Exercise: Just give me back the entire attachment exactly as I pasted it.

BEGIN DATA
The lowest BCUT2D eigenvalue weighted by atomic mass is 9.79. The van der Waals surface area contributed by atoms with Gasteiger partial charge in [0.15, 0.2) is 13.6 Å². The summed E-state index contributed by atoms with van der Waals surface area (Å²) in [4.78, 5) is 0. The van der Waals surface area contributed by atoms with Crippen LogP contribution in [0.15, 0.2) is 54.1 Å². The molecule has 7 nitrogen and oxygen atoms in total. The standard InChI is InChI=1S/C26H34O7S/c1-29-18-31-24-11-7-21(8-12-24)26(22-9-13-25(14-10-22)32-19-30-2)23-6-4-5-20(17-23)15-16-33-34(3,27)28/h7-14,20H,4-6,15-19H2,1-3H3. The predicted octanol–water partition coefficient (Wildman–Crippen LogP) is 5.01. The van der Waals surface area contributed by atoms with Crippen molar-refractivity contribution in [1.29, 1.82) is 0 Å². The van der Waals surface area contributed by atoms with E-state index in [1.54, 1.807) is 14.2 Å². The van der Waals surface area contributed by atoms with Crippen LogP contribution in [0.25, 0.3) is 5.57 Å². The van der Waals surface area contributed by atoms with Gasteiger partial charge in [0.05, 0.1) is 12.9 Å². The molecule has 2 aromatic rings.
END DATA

The lowest BCUT2D eigenvalue weighted by atomic mass is 9.79. The van der Waals surface area contributed by atoms with Gasteiger partial charge in [0.15, 0.2) is 13.6 Å². The summed E-state index contributed by atoms with van der Waals surface area (Å²) in [4.78, 5) is 0. The van der Waals surface area contributed by atoms with Crippen LogP contribution in [0.15, 0.2) is 54.1 Å². The molecule has 7 nitrogen and oxygen atoms in total. The standard InChI is InChI=1S/C26H34O7S/c1-29-18-31-24-11-7-21(8-12-24)26(22-9-13-25(14-10-22)32-19-30-2)23-6-4-5-20(17-23)15-16-33-34(3,27)28/h7-14,20H,4-6,15-19H2,1-3H3. The predicted octanol–water partition coefficient (Wildman–Crippen LogP) is 5.01. The van der Waals surface area contributed by atoms with Crippen molar-refractivity contribution in [1.29, 1.82) is 0 Å². The van der Waals surface area contributed by atoms with E-state index in [1.54, 1.807) is 14.2 Å². The van der Waals surface area contributed by atoms with Crippen LogP contribution in [0.25, 0.3) is 5.57 Å². The van der Waals surface area contributed by atoms with Gasteiger partial charge in [0.05, 0.1) is 12.9 Å². The molecule has 2 aromatic rings.